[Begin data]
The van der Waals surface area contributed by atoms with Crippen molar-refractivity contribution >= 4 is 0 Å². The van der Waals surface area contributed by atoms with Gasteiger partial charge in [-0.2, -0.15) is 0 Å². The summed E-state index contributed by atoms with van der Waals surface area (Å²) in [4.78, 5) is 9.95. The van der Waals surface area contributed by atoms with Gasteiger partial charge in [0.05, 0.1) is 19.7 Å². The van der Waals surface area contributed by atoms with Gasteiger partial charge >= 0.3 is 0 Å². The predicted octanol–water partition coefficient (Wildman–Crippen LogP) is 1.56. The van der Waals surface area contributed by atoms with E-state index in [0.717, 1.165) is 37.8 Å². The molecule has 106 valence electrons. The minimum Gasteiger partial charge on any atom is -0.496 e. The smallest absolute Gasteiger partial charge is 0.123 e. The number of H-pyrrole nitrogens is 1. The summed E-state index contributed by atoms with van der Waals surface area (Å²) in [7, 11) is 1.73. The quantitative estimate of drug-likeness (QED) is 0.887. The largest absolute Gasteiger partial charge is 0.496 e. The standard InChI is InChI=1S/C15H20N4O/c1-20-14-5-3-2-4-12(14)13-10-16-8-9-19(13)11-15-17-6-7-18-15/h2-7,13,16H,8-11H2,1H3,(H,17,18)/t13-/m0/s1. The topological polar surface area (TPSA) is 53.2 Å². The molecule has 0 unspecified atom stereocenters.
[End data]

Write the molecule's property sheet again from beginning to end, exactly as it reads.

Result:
The van der Waals surface area contributed by atoms with Crippen molar-refractivity contribution >= 4 is 0 Å². The van der Waals surface area contributed by atoms with Gasteiger partial charge in [-0.2, -0.15) is 0 Å². The summed E-state index contributed by atoms with van der Waals surface area (Å²) in [4.78, 5) is 9.95. The van der Waals surface area contributed by atoms with Gasteiger partial charge in [0.05, 0.1) is 19.7 Å². The van der Waals surface area contributed by atoms with Gasteiger partial charge >= 0.3 is 0 Å². The predicted octanol–water partition coefficient (Wildman–Crippen LogP) is 1.56. The van der Waals surface area contributed by atoms with E-state index in [0.717, 1.165) is 37.8 Å². The molecule has 106 valence electrons. The minimum Gasteiger partial charge on any atom is -0.496 e. The smallest absolute Gasteiger partial charge is 0.123 e. The number of H-pyrrole nitrogens is 1. The summed E-state index contributed by atoms with van der Waals surface area (Å²) in [7, 11) is 1.73. The quantitative estimate of drug-likeness (QED) is 0.887. The largest absolute Gasteiger partial charge is 0.496 e. The standard InChI is InChI=1S/C15H20N4O/c1-20-14-5-3-2-4-12(14)13-10-16-8-9-19(13)11-15-17-6-7-18-15/h2-7,13,16H,8-11H2,1H3,(H,17,18)/t13-/m0/s1. The topological polar surface area (TPSA) is 53.2 Å². The molecule has 0 unspecified atom stereocenters.